;
commit;
share|improve this answer
    
Many thanks for your answer, however, please see UPDATE2 in my original question above. I think I am looking for a different solution. –  punkish Mar 29 '12 at 15:39
    
@punkish Updated –  Clodoaldo Neto Mar 29 '12 at 15:46
    
brilliant... this actually does work, but almost. In other words, it updates the result set's qry_count correctly, however, at least in a terminal (I am using PgAdmin to test), I get no results back. Instead, I get the message Query result with <n> rows discarded. Query returned successfully with no result in 15 ms. How do I actually return the results of the SELECT? –  punkish Mar 29 '12 at 16:09
    
@punkish I'm using psql and it returns the result of the select. Your language (perl?) postgresql driver will also return the results. –  Clodoaldo Neto Mar 29 '12 at 16:24
    
interesting... yes, I can see the results in psql as well, and I am sure I will be able to use the results in my Perl query. However, no rows are displayed in PgAdmin. Any idea why? In any case, many thanks for your help with this. –  punkish Mar 29 '12 at 16:28

Instead of an SELECT query, you could use an UPDATE using RETURNING:

UPDATE t 
SET 
  qry_count = qry_count + 1
WHERE 
  entered_by = <entered_by>
RETURNING a, b;

If you want to update the counter and join the result to another table, you can use a Common Table Expression. CTE's using UPDATE's are available as of version 9.1.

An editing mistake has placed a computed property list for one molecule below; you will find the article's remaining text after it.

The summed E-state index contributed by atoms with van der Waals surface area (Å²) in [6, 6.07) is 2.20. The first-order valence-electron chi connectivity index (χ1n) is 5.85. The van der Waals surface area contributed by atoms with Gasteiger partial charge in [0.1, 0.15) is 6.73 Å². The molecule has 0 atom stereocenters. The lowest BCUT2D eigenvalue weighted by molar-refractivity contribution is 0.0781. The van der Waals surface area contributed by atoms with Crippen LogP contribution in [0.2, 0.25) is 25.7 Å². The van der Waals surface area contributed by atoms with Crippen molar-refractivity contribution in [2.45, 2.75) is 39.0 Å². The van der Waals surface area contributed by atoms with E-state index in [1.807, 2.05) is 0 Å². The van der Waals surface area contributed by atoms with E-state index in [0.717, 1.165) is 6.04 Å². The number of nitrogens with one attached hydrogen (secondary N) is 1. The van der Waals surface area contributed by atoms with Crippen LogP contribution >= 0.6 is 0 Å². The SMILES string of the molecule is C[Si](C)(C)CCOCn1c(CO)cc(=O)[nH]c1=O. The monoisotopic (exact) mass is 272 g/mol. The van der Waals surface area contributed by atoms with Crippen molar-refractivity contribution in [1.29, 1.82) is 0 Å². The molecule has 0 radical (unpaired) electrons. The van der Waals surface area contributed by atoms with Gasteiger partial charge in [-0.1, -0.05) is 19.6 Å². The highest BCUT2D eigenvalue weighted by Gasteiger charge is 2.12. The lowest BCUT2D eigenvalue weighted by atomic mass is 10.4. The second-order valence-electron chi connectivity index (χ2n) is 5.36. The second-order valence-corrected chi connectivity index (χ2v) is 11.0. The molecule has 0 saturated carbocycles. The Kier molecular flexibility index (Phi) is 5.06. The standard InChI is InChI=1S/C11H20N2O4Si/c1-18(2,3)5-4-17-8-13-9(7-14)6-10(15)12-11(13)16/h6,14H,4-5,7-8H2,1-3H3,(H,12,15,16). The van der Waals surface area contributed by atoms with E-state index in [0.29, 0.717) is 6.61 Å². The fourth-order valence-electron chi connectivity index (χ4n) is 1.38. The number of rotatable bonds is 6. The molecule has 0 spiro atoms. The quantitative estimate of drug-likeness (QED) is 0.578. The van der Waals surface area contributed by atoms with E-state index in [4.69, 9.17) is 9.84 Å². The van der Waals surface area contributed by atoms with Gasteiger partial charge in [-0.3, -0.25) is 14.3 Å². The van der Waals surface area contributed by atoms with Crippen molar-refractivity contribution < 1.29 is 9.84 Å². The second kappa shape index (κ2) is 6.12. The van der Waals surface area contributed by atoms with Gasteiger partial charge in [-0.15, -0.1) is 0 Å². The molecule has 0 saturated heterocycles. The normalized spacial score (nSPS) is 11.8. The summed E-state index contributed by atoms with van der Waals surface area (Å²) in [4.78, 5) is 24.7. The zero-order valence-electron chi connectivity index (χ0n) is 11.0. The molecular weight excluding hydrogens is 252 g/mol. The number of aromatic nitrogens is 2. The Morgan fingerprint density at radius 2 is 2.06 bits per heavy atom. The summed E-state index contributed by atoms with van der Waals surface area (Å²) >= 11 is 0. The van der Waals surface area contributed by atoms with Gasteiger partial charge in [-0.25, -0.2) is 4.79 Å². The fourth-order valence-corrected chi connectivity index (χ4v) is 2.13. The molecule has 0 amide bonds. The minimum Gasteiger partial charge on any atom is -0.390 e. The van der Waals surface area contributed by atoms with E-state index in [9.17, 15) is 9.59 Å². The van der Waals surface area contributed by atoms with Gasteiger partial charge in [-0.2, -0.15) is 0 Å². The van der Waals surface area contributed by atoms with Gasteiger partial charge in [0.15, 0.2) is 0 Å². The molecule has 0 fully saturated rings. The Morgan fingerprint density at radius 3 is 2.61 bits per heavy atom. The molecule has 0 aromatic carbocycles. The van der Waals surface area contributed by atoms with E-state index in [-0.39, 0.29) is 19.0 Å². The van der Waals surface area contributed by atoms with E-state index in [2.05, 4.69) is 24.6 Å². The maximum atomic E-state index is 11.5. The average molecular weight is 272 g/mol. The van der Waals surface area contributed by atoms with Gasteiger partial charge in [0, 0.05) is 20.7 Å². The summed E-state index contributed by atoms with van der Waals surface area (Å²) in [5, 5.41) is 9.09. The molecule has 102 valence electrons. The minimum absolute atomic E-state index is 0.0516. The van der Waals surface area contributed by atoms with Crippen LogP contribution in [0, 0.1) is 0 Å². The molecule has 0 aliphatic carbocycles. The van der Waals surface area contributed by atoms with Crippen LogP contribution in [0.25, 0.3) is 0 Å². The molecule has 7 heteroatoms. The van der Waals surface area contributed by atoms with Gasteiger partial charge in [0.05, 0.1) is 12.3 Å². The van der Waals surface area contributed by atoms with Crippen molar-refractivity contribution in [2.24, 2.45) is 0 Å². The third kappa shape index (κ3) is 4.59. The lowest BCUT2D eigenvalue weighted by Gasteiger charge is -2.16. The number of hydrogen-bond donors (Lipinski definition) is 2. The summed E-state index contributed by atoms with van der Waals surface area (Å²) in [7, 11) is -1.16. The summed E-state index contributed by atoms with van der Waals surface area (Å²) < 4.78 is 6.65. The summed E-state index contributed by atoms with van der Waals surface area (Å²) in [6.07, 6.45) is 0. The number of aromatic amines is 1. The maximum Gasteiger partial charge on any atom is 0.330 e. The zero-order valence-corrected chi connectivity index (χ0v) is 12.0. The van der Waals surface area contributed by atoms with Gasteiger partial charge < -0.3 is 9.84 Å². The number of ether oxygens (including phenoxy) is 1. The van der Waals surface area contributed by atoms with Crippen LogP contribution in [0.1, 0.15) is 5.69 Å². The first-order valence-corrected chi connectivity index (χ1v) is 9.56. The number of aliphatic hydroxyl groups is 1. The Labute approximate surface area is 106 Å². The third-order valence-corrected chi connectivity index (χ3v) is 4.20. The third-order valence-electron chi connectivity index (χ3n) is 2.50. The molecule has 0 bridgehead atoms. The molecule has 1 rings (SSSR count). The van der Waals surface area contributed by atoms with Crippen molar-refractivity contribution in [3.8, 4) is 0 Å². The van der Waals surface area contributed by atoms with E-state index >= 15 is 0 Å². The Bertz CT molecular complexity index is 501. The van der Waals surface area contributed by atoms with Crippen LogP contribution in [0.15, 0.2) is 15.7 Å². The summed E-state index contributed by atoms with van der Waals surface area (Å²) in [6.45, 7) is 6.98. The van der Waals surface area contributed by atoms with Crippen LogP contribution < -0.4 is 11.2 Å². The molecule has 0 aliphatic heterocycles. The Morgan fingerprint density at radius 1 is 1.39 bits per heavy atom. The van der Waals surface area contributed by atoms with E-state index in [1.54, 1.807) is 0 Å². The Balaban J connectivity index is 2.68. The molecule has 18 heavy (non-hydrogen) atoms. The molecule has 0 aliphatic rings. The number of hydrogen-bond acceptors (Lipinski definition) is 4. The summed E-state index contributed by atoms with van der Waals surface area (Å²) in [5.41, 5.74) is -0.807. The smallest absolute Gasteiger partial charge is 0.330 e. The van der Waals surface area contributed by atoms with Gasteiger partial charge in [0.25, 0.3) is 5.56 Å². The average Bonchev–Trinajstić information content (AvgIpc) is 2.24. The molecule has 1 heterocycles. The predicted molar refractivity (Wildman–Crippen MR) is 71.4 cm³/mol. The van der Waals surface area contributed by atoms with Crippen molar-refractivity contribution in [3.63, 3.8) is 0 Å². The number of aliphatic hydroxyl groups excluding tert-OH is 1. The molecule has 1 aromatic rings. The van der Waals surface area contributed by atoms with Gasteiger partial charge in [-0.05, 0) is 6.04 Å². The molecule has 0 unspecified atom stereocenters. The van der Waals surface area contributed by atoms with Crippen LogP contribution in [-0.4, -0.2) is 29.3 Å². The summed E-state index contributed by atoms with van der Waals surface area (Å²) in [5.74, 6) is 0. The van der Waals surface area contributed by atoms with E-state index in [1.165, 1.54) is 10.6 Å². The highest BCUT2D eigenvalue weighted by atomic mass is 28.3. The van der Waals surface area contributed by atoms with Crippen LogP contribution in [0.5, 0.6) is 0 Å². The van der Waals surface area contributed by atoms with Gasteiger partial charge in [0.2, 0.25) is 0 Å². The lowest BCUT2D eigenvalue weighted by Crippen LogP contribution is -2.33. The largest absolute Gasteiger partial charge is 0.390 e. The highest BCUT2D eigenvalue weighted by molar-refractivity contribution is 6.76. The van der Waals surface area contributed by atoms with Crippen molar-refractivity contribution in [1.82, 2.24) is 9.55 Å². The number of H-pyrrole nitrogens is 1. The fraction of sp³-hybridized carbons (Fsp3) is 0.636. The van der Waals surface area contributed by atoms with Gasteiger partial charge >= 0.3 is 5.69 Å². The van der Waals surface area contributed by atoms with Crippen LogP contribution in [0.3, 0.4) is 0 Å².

WITH cte AS (
    UPDATE t 
    SET 
      qry_count = qry_count + 1
    WHERE 
      entered_by = <entered_by>
    RETURNING a, b
)
SELECT 
    * 
FROM cte
    JOIN other_table ON <..> = <..>;
share|improve this answer
    
well, this is a fascinating bit of knowledge I would not have otherwise unearthed. Thanks. However, it seems that CTE/RETURNING (aka SELECT) are being driven by the UPDATE. I really want the SELECT driving the UPDATE. In other words, I am not necessarily SELECTing by "entered_by". The SELECT can be from multiple tables with arbitrarily complicated WHERE (which could include "entered_by") but would always have "entered_by" in the SELECTed cols. Once I have that, I want to UPDATE "qry_count" for each "entered_by" –  punkish Mar 29 '12 at 14:17

PostgreSQL UPDATE features FROM clause that provides data driven updates. Example:

UPDATE table1 t1 
SET blah = t2.c1 
FROM table2 t2 
WHERE t1.id = t2.t1id 

from_list ::= A list of table expressions, allowing columns from other tables to appear in the WHERE condition and the update expressions. This is similar to the list of tables that can be specified in the FROM Clause of a SELECT statement. Note that the target table must not appear in the from_list, unless you intend a self-join (in which case it must appear with an alias in the from_list).

However for your particular case simple update with WHERE ... IN ... will do the trick:

UPDATE t
SET qry_count = qry_count + 1
WHERE entered_by IN ( SELECT entered_by FROM ... WHERE [your condition] )
share|improve this answer
    
thanks, but, I believe the problem is not so much performing the UPDATE, but doing so on SELECT so that when results are returned for any arbitrary query (which could involve JOINs with multiple tables and complex WHERE clause), the qry_count for each row in the result set is incremented. I want to do so with the greatest efficiency. –  punkish Mar 30 '12 at 4:18